By JR on Friday, February 20, 2015
The totally unscientific ocean acidification fraud lives on
CO2 dissolved in water produces carbonic acid and the Warmists ride that for all they're worth. But warming seas would OUTGAS CO2. That's what warm water does with dissolved CO2. Open a warm bottle of Coke and see it happening for yourself. And less CO2 means there is less carbonic acid, so if warming happens we will have LESS acidic oceans.
If acidity levels are in fact rising, that proves that there is NO warming going on and probably some cooling. And the ocean is quite alkaline so what warmists call acidification is in fact just a small reduction in alkalinity.
So it is no wonder that the prophesied damage to the shells of marine creatures just is not happening. Marine creatures can in fact benefit from the "acidification". See also here on the harmlessness of more acid seas. And another report on the benefit of such seas.
All the studies mentioned above were observations of events in nature, whereas the harm observed in the study below was NOT found in the natural world but only in a tank with artificially high levels of acidity
It's a great theory that more acid seas will harm marine life but it is also a sophomoric oversimplification that has no regard for the complexity of the natural world. Warmism could be summarized as "Lies, damn lies and no statistics"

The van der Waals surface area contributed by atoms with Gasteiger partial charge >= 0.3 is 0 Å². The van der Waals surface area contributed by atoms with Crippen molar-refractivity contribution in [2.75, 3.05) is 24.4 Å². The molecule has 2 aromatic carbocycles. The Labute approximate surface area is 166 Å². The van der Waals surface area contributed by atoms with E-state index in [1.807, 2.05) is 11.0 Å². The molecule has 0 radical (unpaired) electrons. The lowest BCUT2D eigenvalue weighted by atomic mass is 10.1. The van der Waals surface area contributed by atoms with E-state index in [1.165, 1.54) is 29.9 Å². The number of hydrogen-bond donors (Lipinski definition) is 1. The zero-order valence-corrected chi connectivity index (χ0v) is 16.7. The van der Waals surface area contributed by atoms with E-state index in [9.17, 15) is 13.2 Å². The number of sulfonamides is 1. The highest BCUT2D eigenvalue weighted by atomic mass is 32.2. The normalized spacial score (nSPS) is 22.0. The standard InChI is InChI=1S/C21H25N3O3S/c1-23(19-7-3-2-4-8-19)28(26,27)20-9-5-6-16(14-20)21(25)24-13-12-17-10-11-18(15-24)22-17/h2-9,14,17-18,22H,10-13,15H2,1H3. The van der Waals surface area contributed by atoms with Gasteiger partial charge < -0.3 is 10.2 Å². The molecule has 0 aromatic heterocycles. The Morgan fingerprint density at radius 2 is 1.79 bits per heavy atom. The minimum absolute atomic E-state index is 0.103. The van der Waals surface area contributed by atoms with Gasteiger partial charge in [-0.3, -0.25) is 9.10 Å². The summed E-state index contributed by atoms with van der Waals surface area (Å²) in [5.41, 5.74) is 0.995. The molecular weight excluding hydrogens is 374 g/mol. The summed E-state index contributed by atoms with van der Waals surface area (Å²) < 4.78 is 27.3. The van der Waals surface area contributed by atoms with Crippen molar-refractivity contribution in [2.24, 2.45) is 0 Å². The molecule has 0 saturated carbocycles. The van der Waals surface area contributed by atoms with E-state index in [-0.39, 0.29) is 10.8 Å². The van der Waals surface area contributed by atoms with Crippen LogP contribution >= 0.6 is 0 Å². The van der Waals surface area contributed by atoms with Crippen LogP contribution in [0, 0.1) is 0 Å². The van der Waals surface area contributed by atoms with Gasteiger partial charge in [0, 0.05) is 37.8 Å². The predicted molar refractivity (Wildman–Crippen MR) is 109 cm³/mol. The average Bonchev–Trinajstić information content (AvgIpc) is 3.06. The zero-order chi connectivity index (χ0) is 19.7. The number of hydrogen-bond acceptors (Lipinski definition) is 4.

Satellite images are being used to monitor how ocean acidification is changing the world's seas.
For the first time, scientists have been able to obtain a global picture of how rising carbon dioxide levels in the atmosphere are affecting the oceans.
Using thermal cameras and microwave sensors mounted on satellites orbiting 435 miles above Earth, the experts said it's possible to assess which areas of the ocean are most at risk of acidification.
As the acidity of seawater rises, it can change the chemistry of the oceans and is expected to have a profound affect on marine animals.
A recent study funded by the European Union found that ocean acidification is already having a profound impact on herring in the Baltic Sea. This heavily fished area has already seen pH values of 7.2 being recorded, so scientists wanted to see what impact it was having.
They hatched eggs taken from herring caught off the coast of Norway and reared them in outdoor tanks with different levels of aciditiy.
Those reared in tanks with pH values of 7.45 and 7.07 showed more signs of organ damage than those in low acidity water. They had more damage in the liver, kidneys and their fins were often abnormally shaped while they tended to develop more slowly.
After 39 days, the fish larvae in the medium acidity tank weighed 30 per cent less than those in normal waters while those in the high acidity tank weighted 40 per cent less.
The researchers said that these smaller fish would be more at risk of being preyed upon and are less able to survive.
Shellfish will struggle to find enough of the minerals they use to make their shells while the fish that feed on them will also suffer.
It is estimated that around a quarter of the carbon dioxide emitted into the atmosphere is absorbed by the ocean.